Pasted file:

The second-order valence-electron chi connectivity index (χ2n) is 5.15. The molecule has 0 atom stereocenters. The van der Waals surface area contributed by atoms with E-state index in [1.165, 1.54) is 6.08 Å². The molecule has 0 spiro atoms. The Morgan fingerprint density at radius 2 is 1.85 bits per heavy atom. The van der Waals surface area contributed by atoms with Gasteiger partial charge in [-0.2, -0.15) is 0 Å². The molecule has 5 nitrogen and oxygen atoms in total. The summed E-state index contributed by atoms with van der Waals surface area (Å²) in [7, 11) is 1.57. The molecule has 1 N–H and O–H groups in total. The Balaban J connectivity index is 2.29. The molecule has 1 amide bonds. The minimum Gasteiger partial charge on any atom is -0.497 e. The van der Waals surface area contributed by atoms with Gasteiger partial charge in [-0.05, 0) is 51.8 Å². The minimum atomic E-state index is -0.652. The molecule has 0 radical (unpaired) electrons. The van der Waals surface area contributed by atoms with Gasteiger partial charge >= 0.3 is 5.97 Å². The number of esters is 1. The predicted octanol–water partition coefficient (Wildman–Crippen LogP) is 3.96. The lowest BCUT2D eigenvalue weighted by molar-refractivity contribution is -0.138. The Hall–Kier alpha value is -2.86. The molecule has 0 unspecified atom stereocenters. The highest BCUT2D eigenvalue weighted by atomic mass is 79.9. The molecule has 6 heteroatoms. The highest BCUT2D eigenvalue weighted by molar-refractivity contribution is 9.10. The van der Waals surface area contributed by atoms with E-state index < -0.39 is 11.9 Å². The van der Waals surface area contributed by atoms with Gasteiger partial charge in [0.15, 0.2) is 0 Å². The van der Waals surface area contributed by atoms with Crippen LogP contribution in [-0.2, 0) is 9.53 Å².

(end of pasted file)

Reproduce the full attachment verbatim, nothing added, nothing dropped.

The second-order valence-electron chi connectivity index (χ2n) is 5.15. The molecule has 0 atom stereocenters. The van der Waals surface area contributed by atoms with E-state index in [1.165, 1.54) is 6.08 Å². The molecule has 0 spiro atoms. The Morgan fingerprint density at radius 2 is 1.85 bits per heavy atom. The van der Waals surface area contributed by atoms with Gasteiger partial charge in [-0.2, -0.15) is 0 Å². The molecule has 5 nitrogen and oxygen atoms in total. The summed E-state index contributed by atoms with van der Waals surface area (Å²) in [7, 11) is 1.57. The molecule has 1 N–H and O–H groups in total. The Balaban J connectivity index is 2.29. The molecule has 1 amide bonds. The minimum Gasteiger partial charge on any atom is -0.497 e. The van der Waals surface area contributed by atoms with Gasteiger partial charge in [-0.05, 0) is 51.8 Å². The minimum atomic E-state index is -0.652. The molecule has 0 radical (unpaired) electrons. The van der Waals surface area contributed by atoms with Gasteiger partial charge >= 0.3 is 5.97 Å². The number of esters is 1. The predicted octanol–water partition coefficient (Wildman–Crippen LogP) is 3.96. The lowest BCUT2D eigenvalue weighted by molar-refractivity contribution is -0.138. The Hall–Kier alpha value is -2.86. The molecule has 0 unspecified atom stereocenters. The highest BCUT2D eigenvalue weighted by atomic mass is 79.9. The molecule has 6 heteroatoms. The highest BCUT2D eigenvalue weighted by molar-refractivity contribution is 9.10. The van der Waals surface area contributed by atoms with E-state index < -0.39 is 11.9 Å². The van der Waals surface area contributed by atoms with Gasteiger partial charge in [0.15, 0.2) is 0 Å². The van der Waals surface area contributed by atoms with Crippen LogP contribution in [-0.2, 0) is 9.53 Å².